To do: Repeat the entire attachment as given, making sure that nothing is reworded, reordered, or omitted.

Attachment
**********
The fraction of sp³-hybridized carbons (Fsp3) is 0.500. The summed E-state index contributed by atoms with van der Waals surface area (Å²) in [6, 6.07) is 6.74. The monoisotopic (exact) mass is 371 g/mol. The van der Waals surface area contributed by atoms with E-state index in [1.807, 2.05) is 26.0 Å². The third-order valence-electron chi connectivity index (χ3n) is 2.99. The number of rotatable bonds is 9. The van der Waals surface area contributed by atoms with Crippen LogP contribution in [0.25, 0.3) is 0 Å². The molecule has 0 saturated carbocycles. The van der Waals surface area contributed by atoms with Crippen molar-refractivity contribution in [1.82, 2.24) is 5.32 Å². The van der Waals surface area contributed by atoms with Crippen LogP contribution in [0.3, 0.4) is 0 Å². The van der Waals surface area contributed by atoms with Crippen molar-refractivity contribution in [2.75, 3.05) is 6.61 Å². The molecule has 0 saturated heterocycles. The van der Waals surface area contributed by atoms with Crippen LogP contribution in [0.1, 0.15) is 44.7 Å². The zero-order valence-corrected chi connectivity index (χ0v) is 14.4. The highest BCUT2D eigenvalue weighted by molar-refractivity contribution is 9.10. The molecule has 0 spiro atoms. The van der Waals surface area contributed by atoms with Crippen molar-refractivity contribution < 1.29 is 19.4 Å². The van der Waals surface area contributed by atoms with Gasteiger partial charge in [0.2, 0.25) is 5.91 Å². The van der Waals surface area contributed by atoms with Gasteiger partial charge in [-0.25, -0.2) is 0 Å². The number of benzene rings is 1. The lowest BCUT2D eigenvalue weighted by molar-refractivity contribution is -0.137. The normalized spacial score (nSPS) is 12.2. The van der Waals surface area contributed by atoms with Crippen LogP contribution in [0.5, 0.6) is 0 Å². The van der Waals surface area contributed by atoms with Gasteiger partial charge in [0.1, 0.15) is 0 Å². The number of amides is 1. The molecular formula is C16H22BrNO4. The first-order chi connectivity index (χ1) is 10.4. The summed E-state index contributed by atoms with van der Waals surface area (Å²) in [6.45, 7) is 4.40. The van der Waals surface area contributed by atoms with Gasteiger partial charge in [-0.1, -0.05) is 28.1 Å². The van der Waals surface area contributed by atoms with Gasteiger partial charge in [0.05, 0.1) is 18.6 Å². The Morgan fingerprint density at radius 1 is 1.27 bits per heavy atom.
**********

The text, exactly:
The fraction of sp³-hybridized carbons (Fsp3) is 0.500. The summed E-state index contributed by atoms with van der Waals surface area (Å²) in [6, 6.07) is 6.74. The monoisotopic (exact) mass is 371 g/mol. The van der Waals surface area contributed by atoms with E-state index in [1.807, 2.05) is 26.0 Å². The third-order valence-electron chi connectivity index (χ3n) is 2.99. The number of rotatable bonds is 9. The van der Waals surface area contributed by atoms with Crippen LogP contribution in [0.25, 0.3) is 0 Å². The molecule has 0 saturated carbocycles. The van der Waals surface area contributed by atoms with Crippen molar-refractivity contribution in [1.82, 2.24) is 5.32 Å². The van der Waals surface area contributed by atoms with Crippen LogP contribution in [0.3, 0.4) is 0 Å². The van der Waals surface area contributed by atoms with Crippen molar-refractivity contribution in [2.75, 3.05) is 6.61 Å². The molecule has 0 saturated heterocycles. The van der Waals surface area contributed by atoms with Crippen LogP contribution in [0.1, 0.15) is 44.7 Å². The zero-order valence-corrected chi connectivity index (χ0v) is 14.4. The highest BCUT2D eigenvalue weighted by molar-refractivity contribution is 9.10. The molecule has 0 spiro atoms. The van der Waals surface area contributed by atoms with Crippen molar-refractivity contribution < 1.29 is 19.4 Å². The van der Waals surface area contributed by atoms with Gasteiger partial charge in [0.2, 0.25) is 5.91 Å². The van der Waals surface area contributed by atoms with Gasteiger partial charge in [-0.25, -0.2) is 0 Å². The number of benzene rings is 1. The lowest BCUT2D eigenvalue weighted by molar-refractivity contribution is -0.137. The normalized spacial score (nSPS) is 12.2. The van der Waals surface area contributed by atoms with Crippen LogP contribution in [0.5, 0.6) is 0 Å². The van der Waals surface area contributed by atoms with Gasteiger partial charge in [0.1, 0.15) is 0 Å². The number of amides is 1. The molecular formula is C16H22BrNO4. The first-order chi connectivity index (χ1) is 10.4. The summed E-state index contributed by atoms with van der Waals surface area (Å²) in [6.45, 7) is 4.40. The van der Waals surface area contributed by atoms with Gasteiger partial charge in [-0.1, -0.05) is 28.1 Å². The van der Waals surface area contributed by atoms with Gasteiger partial charge in [0.05, 0.1) is 18.6 Å². The Morgan fingerprint density at radius 1 is 1.27 bits per heavy atom.